The Bavarian Cruise is a journey through German history – Orange County Register

The Bavarian Countess Hedwig Margarete unfortunately does not receive guests, even though I drink prosecco majestically in her castle founded in 1412, hidden in the enchanted German forest where Snow White lived.

Once upon a time, the Brothers Grimm, creators of fairy tales, stayed in this mansion belonging to an aristocrat named Schloss Mespelbrunn. It’s the home of the high-society widow Countess of Ingelheim, who currently sits in her private wing with her collection of porcelain rabbits while I ogle spooky helmeted armor and rusty daggers.

  • Colorful traditional half-timbered houses in the German town of Miltenberg near Frankfurt, Germany. (Stock)

  • Artisan chocolates are a mouth-watering draw in Bavaria. This confectionery from Eilles, established in 1873, is located in Würzburg. (Photo by Norma Meyer)

  • St. Clement’s Chapel and Reichenstein Castle lie in a UNESCO-listed stretch of the Rhine. (Photo by Norma Meyer)

  • The world’s largest church organ is housed in the baroque St. Stephen’s Cathedral in Passau, Germany. (Photo by Norma Meyer)

  • Gutenfels Castle, built in 1220, is one of many fortresses along Germany’s scenic Rhine. (Photo by Norma Meyer)

  • A sign outside the 600-year-old Schlenkerla smoked beer brewery in Bamberg displays the brewers guild’s age-old six-pointed Star of David-like emblem. (Photo by Norma Meyer)

  • Rheinstein Castle on the Rhine was built in the early 1300s, then purchased and rebuilt by Prince Frederick of Prussia in the 19th century. (Photo by Norma Meyer)

  • A statue of Saint Kunigunde, Empress of the Holy Roman Empire, watches over Bamberg where she is entombed in the Catholic Cathedral. (Photo by Norma Meyer)

  • Powerful prince-bishops lived in the sumptuous Würzburg residence, now a UNESCO World Heritage Site. (Photo by Norma Meyer)

  • The Schloss Mespelbrunn, inhabited by the Countess, is located in the heart of the historic forest of Spessart. (Photo by Norma Meyer)

  • The Congress Hall, part of the gigantic Nazi Party rally ground in Nuremberg, was supposed to hold 50,000 people but was never completed. (Photo by Norma Meyer)

  • Our Viking river boat docks in the pretty town of Passau, near the Austrian border and once a medieval hub for the salt trade. (Photo by Norma Meyer)

  • The feuding knights left a bloody legacy at Sooneck Castle, one of many fortresses along the Rhine. (Photo by Norma Meyer)

  • The Old Town Hall is one of the architectural gems of Bamberg, listed as a UNESCO World Heritage Site. (Photo by Norma Meyer)

  • Bamberg has been nicknamed “Little Venice” because of its picturesque canals. (Photo by Norma Meyer)

  • A dummy knight at Marksburg Castle, a fortress unscathed for centuries while protecting the town of Braubach. (Photo by Norma Meyer)

  • An old photo from the 1945 trial is shown in Courtroom 600 of the Nuremberg Palace of Justice, June 13, 2006. Courtroom 600 was specially reconstructed to hold the trials of 21 senior Nazi regime officials accused crimes against peace, war crimes and crimes against humanity. The trials began on November 20, 1945 and lasted 218 days. The International Military Tribunal handed down the sentences in October 1946. (DANIEL GARCIA/AFP/Getty Images)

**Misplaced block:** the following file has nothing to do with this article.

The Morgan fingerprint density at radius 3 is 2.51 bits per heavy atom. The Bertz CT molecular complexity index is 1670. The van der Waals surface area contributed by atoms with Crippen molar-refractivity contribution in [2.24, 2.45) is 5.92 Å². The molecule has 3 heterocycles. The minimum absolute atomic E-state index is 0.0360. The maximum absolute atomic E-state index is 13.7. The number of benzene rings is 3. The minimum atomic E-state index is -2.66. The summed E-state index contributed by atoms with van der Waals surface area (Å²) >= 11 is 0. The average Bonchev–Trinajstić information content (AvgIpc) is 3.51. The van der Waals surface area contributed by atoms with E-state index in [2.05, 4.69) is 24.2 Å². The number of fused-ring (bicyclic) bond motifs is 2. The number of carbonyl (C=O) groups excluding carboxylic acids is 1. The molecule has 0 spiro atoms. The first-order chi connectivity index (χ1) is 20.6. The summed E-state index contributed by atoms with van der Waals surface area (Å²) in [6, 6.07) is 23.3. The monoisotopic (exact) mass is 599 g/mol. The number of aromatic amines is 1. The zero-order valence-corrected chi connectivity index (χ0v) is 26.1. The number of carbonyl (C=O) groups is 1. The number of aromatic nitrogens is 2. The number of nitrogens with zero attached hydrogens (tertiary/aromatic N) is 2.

• The so-called Little Venice at sunset in Bamberg, Bavaria, Gerany. (Stock)

  • People walk on the steps of the main stage of the ‘Zeppelinfeld’ ( Zeppelin Field ) of the Reichsparteitagsgelaende (Nazi Party rally ground) in Nuremberg, southern Germany, September 9, 2013. It is the only building completed in the facilities provided at the Nazi Party rally ground. In the years 1935-1937, the Zeppelin Field, designed by Albert Speer (1934), was transformed into a parade ground with grandstands. (CHRISTOF STACHE/AFP/Getty Images)

  • A visitor stands on the main stage of the ‘Zeppelinfeld’ ( Zeppelin Field ) of the Reichsparteitagsgelaende ( Nazi Party rally ground ) in Nuremberg, southern Germany September 9, 2013. It is the only completed building in the facilities provided at the Nazi Party Rally Grounds. In the years 1935-1937, the Zeppelin Field, designed by Albert Speer (1934), was transformed into a parade ground with grandstands. (CHRISTOF STACHE/AFP/Getty Images)

  • City of Bamberg during sunset. The old town hall (1386) of Bamberg was built in the middle of the Regnitz river. Two bridges connect it to the old town of Bamberg, a UNESCO World Heritage Site and famous for its medieval appearance. (Stock)

Earlier, outside the Renaissance-style mansion, I was tossing fish food pellets at splashing rainbow trout in the moat; some of their horseradish-smoked relatives are soon served on pheasant-patterned china to 11 other commoners who join me under antler chandeliers and by a boarskin rug in the castle’s old-world drawing room . Shout a toast of “Prost!” we hoist stemmed glasses with the Schloss logo filled with bubbles from the 440-year-old Juliusspital winery, established by a pooh-bah prince-bishop who was born in the castle in 1545.